One Dane in two against raising abortion limit

Sebastian Haw
February 27th, 2023

Only 31 percent in favour of increasing the 12 week cut-off point (photo: Daniel Reche)

A recent eOpinion survey carried out for DR shows that 48 percent of Danes believe the abortion limit should not be raised. Less than a third believe that it should.

The abortion debate had long lain dormant in Denmark, and no change had been made to the 12-week limit since abortion was legalised 50 years ago.

Last year, however, the Roe vs Wade ruling that secured women’s right to abortion was overturned in the US. This reignited public and political discourse on the matter, particularly after Venstre and Enhedslisten raised the topic in Jyllands-Posten last August. 

Several of Denmark’s neighbouring countries have far higher abortion limits. Sweden has a limit of 18 weeks, for example. That said, most European countries have opted to set their limits at 12 weeks.

Parties unaligned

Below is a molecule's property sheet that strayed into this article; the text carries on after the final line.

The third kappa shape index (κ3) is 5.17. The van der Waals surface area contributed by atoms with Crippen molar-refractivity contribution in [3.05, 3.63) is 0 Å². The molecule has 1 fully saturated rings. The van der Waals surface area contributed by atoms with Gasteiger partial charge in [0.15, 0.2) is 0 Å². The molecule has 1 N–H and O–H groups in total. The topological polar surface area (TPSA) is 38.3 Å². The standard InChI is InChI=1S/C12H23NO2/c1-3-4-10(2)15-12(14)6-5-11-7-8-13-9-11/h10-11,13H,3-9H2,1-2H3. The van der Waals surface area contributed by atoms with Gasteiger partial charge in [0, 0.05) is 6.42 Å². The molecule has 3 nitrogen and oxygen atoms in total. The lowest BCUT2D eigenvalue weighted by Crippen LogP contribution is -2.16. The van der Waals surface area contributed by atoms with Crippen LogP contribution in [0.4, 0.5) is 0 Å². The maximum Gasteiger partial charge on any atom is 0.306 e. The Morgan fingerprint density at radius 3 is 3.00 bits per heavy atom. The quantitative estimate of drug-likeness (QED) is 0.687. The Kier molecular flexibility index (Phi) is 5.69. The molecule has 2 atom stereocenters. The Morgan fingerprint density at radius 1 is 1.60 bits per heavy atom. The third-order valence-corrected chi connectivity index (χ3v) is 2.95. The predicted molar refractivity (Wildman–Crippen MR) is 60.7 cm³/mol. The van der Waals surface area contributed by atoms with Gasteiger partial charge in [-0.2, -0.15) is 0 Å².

Last year, Venstre and Enhedslisten called on the Ethics Council to reassess the legislation on abortion. The council has since stated it will release a recommendation on the abortion limit this summer. 

Danmarksdemokraterne is clear it does not want the limit changed. Most other parties are, as yet, undecided.

Amongst those waiting for the Ethics Council’s recommendation are the three parties that make up the government coalition: Venstre, Moderaterne and Socialdemokratiet.

So why change the limit?
Enhedslisten’s equality advisor, Rosa Lund, who is campaigning for a higher abortion limit, have given several reasons supporting her stance. 

One of these is how a nuchal translucency scan – a test that can pick up chromosomal abnormalities in a foetus – can only be done from the 12th week of pregnancy. 

Lund’s opinions are echoed by organisations such as Sex and Society, the Danish Women’s Society and the Danish Society for Obstetrics.

Jens Henrik Thulesen Dahl, the health spokesperson for Danmarksdemokraterne, disagrees.

“There must be time to discover that you are pregnant, and you must have time to consider,” said Dahl. “But on the other hand, it must also be done as early as possible in the child’s development. The rules we have today are sensibly balanced in relation to the ethical dilemmas involved.”

A bigger picture
What happens if a woman exceeds the limit, but still wants an abortion?

As reported here in CPH POST, an abortion council made up of a case-worker, a psychiatrist and a gynaecologist rules on whether she can or cannot abort.

Last year just 53 out of 803 applications for late abortion were rejected.


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